The Dynamo library is released under the terms of the GNU Library General Public
License (see the documentation).
Documentation and publications
First, some older publications, based on my work for my Masters in which
I added dynamics to one of our animation programs:
- May the Force be with you: this is a
synopsis of the main findings of my Master's Thesis. It was written for
a course in Technical Writing and Editing which I took during my time as
an OOTI. It serves as a nice introduction to the field of motion dynamics,
and should also be readable while skipping all the formulae-bits for
those who just want an overview without too many details.
you need is force, which I co-wrote with my supervisor
C.W.A.M van Overveld, was presented at the Workshop for Computer Animation
and Simulation at EuroGraphics '95 (by me). It builds upon the work I did
for my Master's Thesis, but presents the problem in a more general setting
which suggest the approach taken in the work below.
Using what I learned before, I restarted builing a seperate object-oriented
dynamics library as the final project of the OOTI
course. Here is the report describing that design:
- Designing a library for constraint driven dynamics
in the GDP: this is my final report of the postgraduate
programme Software Technology and describes the first part part of
my PhD work, which has led to the Dynamo library. Here the ideas and algorithms
are presented in an Object Oriented environment, which in my opinion leads to a
much more intuitive view on the subject matter.
Afterwards, I extended this library to what has become Dynamo in my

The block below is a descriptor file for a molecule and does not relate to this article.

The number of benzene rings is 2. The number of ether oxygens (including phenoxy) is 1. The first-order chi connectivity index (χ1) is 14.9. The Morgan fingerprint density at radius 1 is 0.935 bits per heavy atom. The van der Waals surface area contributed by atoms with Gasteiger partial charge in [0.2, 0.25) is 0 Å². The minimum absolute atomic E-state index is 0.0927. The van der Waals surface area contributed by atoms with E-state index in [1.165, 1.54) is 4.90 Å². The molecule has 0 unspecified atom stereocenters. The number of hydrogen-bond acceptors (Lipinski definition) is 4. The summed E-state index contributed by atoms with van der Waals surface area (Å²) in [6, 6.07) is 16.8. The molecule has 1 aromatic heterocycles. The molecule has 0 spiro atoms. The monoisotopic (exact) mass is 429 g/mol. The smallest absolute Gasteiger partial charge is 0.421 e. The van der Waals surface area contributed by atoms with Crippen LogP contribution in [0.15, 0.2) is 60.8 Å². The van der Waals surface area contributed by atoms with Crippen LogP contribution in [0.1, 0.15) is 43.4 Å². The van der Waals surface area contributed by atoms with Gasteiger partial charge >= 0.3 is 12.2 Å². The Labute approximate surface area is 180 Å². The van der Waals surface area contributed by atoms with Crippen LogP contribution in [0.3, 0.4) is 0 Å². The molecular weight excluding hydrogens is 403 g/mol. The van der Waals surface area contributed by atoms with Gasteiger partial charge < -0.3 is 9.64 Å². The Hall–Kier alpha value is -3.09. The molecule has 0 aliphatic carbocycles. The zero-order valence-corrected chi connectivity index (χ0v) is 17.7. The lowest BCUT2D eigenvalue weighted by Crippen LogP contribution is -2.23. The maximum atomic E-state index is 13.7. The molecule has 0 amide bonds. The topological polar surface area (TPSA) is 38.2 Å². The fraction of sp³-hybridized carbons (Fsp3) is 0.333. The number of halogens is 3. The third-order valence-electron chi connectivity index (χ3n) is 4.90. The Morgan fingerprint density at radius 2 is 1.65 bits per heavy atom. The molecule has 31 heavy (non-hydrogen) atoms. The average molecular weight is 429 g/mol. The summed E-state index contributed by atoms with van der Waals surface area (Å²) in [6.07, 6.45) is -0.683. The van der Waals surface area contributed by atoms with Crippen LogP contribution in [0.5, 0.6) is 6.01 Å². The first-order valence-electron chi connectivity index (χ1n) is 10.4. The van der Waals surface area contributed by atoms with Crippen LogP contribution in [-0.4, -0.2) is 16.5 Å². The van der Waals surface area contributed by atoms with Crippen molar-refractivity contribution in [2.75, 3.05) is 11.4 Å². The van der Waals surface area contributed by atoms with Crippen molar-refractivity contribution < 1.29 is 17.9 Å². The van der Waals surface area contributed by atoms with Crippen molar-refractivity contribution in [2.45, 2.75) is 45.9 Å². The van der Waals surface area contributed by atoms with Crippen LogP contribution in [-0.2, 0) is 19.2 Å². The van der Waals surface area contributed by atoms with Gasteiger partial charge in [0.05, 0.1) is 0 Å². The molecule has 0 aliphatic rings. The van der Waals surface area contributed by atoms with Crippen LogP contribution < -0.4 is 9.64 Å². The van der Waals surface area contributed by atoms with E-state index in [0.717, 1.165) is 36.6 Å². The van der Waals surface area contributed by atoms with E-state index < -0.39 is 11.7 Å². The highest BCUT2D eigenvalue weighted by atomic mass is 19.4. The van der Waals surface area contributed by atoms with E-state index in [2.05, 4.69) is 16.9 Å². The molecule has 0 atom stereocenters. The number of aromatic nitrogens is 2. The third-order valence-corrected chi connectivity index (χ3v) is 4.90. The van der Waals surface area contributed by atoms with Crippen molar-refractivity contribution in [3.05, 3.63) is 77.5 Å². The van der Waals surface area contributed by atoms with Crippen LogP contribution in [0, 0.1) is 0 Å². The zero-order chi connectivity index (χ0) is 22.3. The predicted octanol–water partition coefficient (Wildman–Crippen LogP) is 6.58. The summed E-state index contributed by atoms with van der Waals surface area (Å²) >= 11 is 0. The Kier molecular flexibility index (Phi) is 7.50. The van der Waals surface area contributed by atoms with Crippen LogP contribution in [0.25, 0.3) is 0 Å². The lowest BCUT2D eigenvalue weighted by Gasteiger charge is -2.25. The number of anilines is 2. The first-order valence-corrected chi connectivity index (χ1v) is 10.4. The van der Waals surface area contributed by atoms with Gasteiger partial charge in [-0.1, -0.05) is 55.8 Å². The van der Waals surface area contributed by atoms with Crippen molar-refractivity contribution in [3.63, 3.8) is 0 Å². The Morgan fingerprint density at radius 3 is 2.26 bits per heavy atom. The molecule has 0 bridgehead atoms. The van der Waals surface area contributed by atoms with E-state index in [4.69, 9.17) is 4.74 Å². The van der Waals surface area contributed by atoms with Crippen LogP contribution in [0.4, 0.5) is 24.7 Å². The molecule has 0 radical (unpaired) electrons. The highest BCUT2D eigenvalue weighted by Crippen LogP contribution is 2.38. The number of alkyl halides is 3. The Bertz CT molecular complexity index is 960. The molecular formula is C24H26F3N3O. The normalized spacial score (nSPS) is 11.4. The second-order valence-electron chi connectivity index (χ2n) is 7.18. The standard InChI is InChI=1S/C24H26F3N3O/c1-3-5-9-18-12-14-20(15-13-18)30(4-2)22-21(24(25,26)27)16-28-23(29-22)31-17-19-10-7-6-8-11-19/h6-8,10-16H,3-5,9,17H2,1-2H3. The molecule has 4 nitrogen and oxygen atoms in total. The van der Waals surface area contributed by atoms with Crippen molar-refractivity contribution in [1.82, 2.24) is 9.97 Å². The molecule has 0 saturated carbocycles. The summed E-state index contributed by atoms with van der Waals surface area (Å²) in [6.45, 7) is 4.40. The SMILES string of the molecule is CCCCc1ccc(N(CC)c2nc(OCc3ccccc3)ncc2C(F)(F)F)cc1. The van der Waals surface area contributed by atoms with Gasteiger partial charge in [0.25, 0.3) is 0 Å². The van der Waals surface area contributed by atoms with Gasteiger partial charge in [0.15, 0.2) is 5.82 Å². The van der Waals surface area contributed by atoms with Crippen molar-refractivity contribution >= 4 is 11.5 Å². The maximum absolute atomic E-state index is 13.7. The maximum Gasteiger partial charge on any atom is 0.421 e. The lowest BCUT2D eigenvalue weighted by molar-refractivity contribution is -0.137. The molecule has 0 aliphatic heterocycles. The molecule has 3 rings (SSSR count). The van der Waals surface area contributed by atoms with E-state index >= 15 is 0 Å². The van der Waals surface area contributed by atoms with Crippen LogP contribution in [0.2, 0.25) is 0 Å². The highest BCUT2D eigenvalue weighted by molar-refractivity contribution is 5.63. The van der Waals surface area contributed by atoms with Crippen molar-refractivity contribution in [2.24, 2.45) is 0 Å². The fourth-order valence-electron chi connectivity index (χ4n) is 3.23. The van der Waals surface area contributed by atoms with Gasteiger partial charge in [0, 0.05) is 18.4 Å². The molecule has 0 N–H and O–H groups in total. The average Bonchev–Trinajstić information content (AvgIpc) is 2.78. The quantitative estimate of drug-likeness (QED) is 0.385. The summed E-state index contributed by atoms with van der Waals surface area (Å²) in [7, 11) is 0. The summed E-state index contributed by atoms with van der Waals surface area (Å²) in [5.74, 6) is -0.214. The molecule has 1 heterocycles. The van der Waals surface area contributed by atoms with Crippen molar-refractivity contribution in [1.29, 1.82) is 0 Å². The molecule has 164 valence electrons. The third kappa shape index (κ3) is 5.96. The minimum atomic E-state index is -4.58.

Ph.D. work. The resulting thesis describing the design of Dynamo (which
I defended on April 27th 2000) is now available in
pdf format (1.1MB).
The library has been developed for use in a host application. For
tests and demos it has been incorporated in our GDP system.
Here is the documentation for both the stand-alone Dynamo library, and also for
the additional functionality provided bythe GDP wrapper:
An example is shown in the following mpeg
movie which shows a sort of roller coaster. The motion in this animation
is specified through the geometry of the track and the cart, a constraint
that specifies that the cart is connected to the track (but can move freely
along the track), a constraint that specifies that both parts of
the cart are connected through a pin joint, and the specification of gravity.
The system will calculate and apply reaction forces such that the two parts
of the cart and the track and the cart remain connected (but the gravity
will cause the cart to slide along the track).
Another example featuring a rolling bicycle is presented
Dynamo is available for downloading as a zip file:
dynamo.zip (1MB zip file)
Also available are the Looks
sources of the examples in the thesis (70KB zip file)
The user documentation provides
instructions on the two callback functions which need to be implemented to
allow the library to communicate with your software. A make file is provided
for compiling on a Sun or SGI workstation. The example which is provided shows
how the library might be compiled on a PC.
In order to use the collision response constraint in Dynamo, a
collision detector is required. The SOLID library provides such a
detector and has been designed with (a.o.) physics-based interactive-speed
animation in mind.
Author: Bart Barenbrug